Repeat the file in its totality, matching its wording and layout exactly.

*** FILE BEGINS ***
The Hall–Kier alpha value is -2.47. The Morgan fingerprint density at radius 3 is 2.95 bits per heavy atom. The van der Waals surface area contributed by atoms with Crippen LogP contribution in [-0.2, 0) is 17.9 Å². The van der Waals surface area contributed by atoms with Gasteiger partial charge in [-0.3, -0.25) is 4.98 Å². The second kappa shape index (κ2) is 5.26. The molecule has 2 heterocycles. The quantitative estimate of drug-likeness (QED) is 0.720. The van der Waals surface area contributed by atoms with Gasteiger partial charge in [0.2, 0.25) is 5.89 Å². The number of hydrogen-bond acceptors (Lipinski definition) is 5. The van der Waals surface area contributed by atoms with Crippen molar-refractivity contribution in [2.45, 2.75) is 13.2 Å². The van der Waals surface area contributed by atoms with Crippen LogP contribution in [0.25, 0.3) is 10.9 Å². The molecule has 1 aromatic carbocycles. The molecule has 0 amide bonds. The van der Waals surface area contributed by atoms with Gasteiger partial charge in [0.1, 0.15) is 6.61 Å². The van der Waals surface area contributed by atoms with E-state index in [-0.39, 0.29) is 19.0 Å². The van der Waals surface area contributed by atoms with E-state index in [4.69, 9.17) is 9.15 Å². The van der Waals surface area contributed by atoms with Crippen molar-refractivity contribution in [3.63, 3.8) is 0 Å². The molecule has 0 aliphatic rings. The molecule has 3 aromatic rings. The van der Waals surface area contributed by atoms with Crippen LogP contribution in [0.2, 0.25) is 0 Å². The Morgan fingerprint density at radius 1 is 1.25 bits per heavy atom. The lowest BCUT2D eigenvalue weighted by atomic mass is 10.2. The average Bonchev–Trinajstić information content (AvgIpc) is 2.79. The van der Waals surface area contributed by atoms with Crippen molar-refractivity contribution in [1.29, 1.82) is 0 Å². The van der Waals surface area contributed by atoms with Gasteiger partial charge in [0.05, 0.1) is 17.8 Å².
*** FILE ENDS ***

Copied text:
The Hall–Kier alpha value is -2.47. The Morgan fingerprint density at radius 3 is 2.95 bits per heavy atom. The van der Waals surface area contributed by atoms with Crippen LogP contribution in [-0.2, 0) is 17.9 Å². The van der Waals surface area contributed by atoms with Gasteiger partial charge in [-0.3, -0.25) is 4.98 Å². The second kappa shape index (κ2) is 5.26. The molecule has 2 heterocycles. The quantitative estimate of drug-likeness (QED) is 0.720. The van der Waals surface area contributed by atoms with Gasteiger partial charge in [0.2, 0.25) is 5.89 Å². The number of hydrogen-bond acceptors (Lipinski definition) is 5. The van der Waals surface area contributed by atoms with Crippen molar-refractivity contribution in [2.45, 2.75) is 13.2 Å². The van der Waals surface area contributed by atoms with Crippen LogP contribution in [0.25, 0.3) is 10.9 Å². The molecule has 1 aromatic carbocycles. The molecule has 0 amide bonds. The van der Waals surface area contributed by atoms with Gasteiger partial charge in [0.1, 0.15) is 6.61 Å². The van der Waals surface area contributed by atoms with E-state index in [-0.39, 0.29) is 19.0 Å². The van der Waals surface area contributed by atoms with E-state index in [4.69, 9.17) is 9.15 Å². The van der Waals surface area contributed by atoms with Crippen molar-refractivity contribution in [3.63, 3.8) is 0 Å². The molecule has 0 aliphatic rings. The molecule has 3 aromatic rings. The van der Waals surface area contributed by atoms with Crippen LogP contribution in [0.2, 0.25) is 0 Å². The Morgan fingerprint density at radius 1 is 1.25 bits per heavy atom. The lowest BCUT2D eigenvalue weighted by atomic mass is 10.2. The average Bonchev–Trinajstić information content (AvgIpc) is 2.79. The van der Waals surface area contributed by atoms with Crippen molar-refractivity contribution in [1.29, 1.82) is 0 Å². The van der Waals surface area contributed by atoms with Gasteiger partial charge in [0.05, 0.1) is 17.8 Å².